Disneyworld Line-Cutting Rich Manhattan Moms: 21st-Century Pictures of Dorian Gray
I was going to write about this yesterday, but for many hours I was convinced that it had to be an Onion article, or a social-anthropological experiment designed by an ambitious graduate student. But, as I’ve written before, parody is endangered in an unhinged culture where anything that you can imagine as parody has already been proposed as reality somewhere else.
The New York Post reported yesterday that “wealthy Manhattan moms” hire disabled people to pretend to be part of their family at Disneyworld, so that their children can cut in line and get quick, special access to the rides. Social anthropologist Wednesday Martin learned of this scheme while researching a book, “Primates of Park Ave.”
Like the KKK and other subcultures with their own deranged worldviews, the rich of Park Ave. thrive on flashing their status-conferring, in-group privilege among themselves. For some parents, children are mostly lifestyle props and narcissistic investments, anyway, through whom they display their affluence, power, and influence.
Meanwhile the rest of us are doing this heavy lifting with our children. We’re trying to teach them to treat people equally and decently, to wait in line for their turn, to follow the rules, to be ethical, to respect fair play and competition, to have values other than instant gratification, the abuse of privilege, pleasure, greed, and selfishness. But apparently line-butting Manhattan moms don’t do that parenting work anymore.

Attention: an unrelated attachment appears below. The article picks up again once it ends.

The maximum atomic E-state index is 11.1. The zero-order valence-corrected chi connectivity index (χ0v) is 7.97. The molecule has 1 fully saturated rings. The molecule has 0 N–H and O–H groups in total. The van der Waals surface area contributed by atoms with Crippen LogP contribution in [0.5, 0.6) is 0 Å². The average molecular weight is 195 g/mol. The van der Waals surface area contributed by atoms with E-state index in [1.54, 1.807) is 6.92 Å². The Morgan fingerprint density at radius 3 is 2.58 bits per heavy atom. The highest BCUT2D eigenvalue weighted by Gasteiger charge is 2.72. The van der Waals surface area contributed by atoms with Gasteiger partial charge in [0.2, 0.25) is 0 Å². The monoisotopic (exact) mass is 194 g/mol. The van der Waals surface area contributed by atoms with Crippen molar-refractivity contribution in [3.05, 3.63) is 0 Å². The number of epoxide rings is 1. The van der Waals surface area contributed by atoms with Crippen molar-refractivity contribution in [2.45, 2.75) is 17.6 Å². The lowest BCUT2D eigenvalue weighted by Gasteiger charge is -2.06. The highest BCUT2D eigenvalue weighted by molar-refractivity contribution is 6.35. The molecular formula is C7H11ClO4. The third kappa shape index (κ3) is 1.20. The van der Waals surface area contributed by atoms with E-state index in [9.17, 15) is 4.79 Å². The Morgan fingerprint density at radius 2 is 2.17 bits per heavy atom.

Indeed, the celebration of line-cutting, rule-breaking, and unbridled class privilege at a ride at Disneyworld pretty much encapsulates in one small gesture much of the soul sickness and moral vulgarity of the 21st century—its hard greed, cruelty, valorization of selfishness, and social unraveling.
First it’s Mickey Mouse, then it’s Bernie Madoff; first it’s Disneyworld, then Wall Street.
What’s happened to our rich?
There was a time in the U.S. when inter-generationally privileged WASP families at least—at least—believed in a noblesse oblige to assume “leadership” in society. Yes, of course: that mission was patronizing, sometimes lethal for the non-rich, and condescending. But it goaded rich people to think that with great privilege came responsibility. At least they believed that they belonged to society. George Bush, Sr., is probably the best example. You don’t get the sense that Bush really burned with ambition to be president (remember his watch-glancing “tell” during the debate?), but he did it because it was expected of his class. Franklin Roosevelt, the “traitor to his class,” is another example.
There have always been rich people who were as morally bankrupt as they were financially wealthy. Some of them got rich through moral bankruptcy. But I find myself almost nostalgic for the WASP class of the hyper-privileged who felt that they had to be humble, somewhat socially engaged, and at least superficially obedient to the same rules as the rest of us, as a point of good manners if nothing else.